Risk Factors for Type 2 Diabetes

Risk Factors for Developing Type 2 Diabetes

There are several risk factors to developing Type 2 Diabetes, some of which you can control and others that are hereditary or unable to be changed. Although you cannot change your heredity, you can make vast improvements in your lifestyle that will reduce your chances of developing diabetes. The more risk factors you have the greater your chances of developing diabetes and other health related issues.

Fixed Risk Factors – Risk factors that cannot be changed.

Age: The older you are, the more your risks of developing diabetes increase. Eighteen percent of people over the age of 65 have diabetes; eight percent between ages 21 and 64.

Family History: If you have an immediate family member (parent, brother or sister) with diabetes, you have a 40 percent increased risk of developing diabetes.

Ethnicity: You are predisposed to develop diabetes if you are Alaska Native, American Indian (three times the risk), African American (1.7 times the risk), Hispanic/Latino (two times the risk), Asian American, or Pacific Islander.

History of Gestational Diabetes: 2-5 percent of pregnant women develop gestational diabetes. Forty percent of women that had Gestational Diabetes will develop diabetes in later years. Giving birth to a baby weighing more than nine pounds may signal an increased risk for the mother to develop diabetes in the future.

Polycystic Ovary Syndrome (PCOS): A common endocrine disorder among females. PCOS is the most frequent endocrine problem in women of reproductive age. It is also one of the leading causes of subfertility in women. If not treated, PCOS can lead to development of diabetes.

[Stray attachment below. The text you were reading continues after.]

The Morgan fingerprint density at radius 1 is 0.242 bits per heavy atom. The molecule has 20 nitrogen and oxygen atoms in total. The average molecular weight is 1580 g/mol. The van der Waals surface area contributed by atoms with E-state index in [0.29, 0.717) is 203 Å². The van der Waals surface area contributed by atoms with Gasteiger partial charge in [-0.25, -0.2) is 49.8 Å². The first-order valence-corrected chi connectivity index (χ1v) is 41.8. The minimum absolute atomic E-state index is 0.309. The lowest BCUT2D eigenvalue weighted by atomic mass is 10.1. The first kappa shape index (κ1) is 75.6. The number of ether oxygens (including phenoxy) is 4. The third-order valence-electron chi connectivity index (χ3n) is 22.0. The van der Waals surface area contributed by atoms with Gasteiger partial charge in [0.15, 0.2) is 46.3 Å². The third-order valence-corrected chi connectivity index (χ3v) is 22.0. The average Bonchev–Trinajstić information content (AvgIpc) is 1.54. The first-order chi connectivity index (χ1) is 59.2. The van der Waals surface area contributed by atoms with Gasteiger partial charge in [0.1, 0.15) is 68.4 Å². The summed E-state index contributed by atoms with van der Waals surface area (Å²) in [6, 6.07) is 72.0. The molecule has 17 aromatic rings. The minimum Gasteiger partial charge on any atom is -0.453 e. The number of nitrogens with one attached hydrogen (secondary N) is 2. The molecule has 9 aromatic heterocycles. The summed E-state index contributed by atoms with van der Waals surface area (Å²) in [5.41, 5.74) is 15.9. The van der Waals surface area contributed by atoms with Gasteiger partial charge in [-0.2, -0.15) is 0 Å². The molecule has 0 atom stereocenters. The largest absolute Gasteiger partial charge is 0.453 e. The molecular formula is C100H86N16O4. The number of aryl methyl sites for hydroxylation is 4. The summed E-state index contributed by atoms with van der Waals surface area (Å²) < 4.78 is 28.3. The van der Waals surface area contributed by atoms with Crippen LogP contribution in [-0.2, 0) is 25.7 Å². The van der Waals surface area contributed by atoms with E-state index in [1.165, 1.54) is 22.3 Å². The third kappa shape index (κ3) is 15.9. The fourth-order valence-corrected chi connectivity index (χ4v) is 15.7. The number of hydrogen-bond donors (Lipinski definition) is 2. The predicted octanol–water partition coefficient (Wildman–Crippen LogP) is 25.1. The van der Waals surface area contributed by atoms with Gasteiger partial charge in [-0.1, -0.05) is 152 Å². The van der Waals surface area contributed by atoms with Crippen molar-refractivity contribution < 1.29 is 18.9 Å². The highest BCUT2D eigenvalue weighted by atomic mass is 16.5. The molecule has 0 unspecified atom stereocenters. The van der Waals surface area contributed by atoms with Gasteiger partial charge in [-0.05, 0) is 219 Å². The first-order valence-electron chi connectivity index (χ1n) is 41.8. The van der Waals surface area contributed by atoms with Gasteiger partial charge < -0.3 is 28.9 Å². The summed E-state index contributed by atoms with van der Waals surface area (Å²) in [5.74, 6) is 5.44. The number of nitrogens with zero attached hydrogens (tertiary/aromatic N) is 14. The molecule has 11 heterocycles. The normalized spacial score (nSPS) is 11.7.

Modifiable Risk Factors – Risk factors that you have control of or can be changed.

Weight: The more overweight, and the longer you are overweight, the greater your risk of developing diabetes. For every 2.2 pounds you are over your target weight, you increase your risk of developing diabetes by 4.5 percent. Body mass index over 25, or a waist circumference in men over 40 inches, women over 35 inches, indicates unhealthy weight.

Activity Level: Regular exercise, 30 minutes 3-4 times a week, can reduce your risk of diabetes by 42 percent, because exercise improves the use of insulin in your body. Lack of exercising regularly is considered a risk factor.

High Blood Pressure: If you have high blood pressure (140/90mm Hg or higher), you have a 20 percent higher risk of developing diabetes. Although not directly modifiable, changes in exercise and nutrition affect your blood pressure and can help lower your levels.

High Blood Lipids: If your total cholesterol is over 200 mg/dL, triglycerides over 150mg/dL, HDL lower than 60mg/dL, and LDL over 100mg/dL, your risk of developing diabetes increases. Similar to high blood pressure, lipids can also be changed through a healthy lifestyle.

Fasting Blood Glucose: A fasting blood glucose over 100 mg/dL may indicate that you have impaired glucose tolerance (IGT). Left untreated, 70 percent of people with impaired glucose tolerance (pre-diabetes) will progress to diabetes. A fasting blood glucose of 126mg/dL and above on two occasions indicates diabetes. Random blood glucose value of 200mg/dL or more is indicative of diabetes. Know your numbers and make healthy changes early.

Smoking: Smoking is a health hazard. Active smokers have a 44 percent increased risk of developing type 2 diabetes.

Additional Factors

These factors may also indicate a pre-disposition to developing type 2 diabetes:

  • Certain medication usage, such as steroids
  • Indicators of insulin resistance, such as acanthosis nigricans, a brown to black hyperpigmentation of the skin
  • History of cardiovascular disease or metabolic syndrome
  • Certain autoimmune diseases

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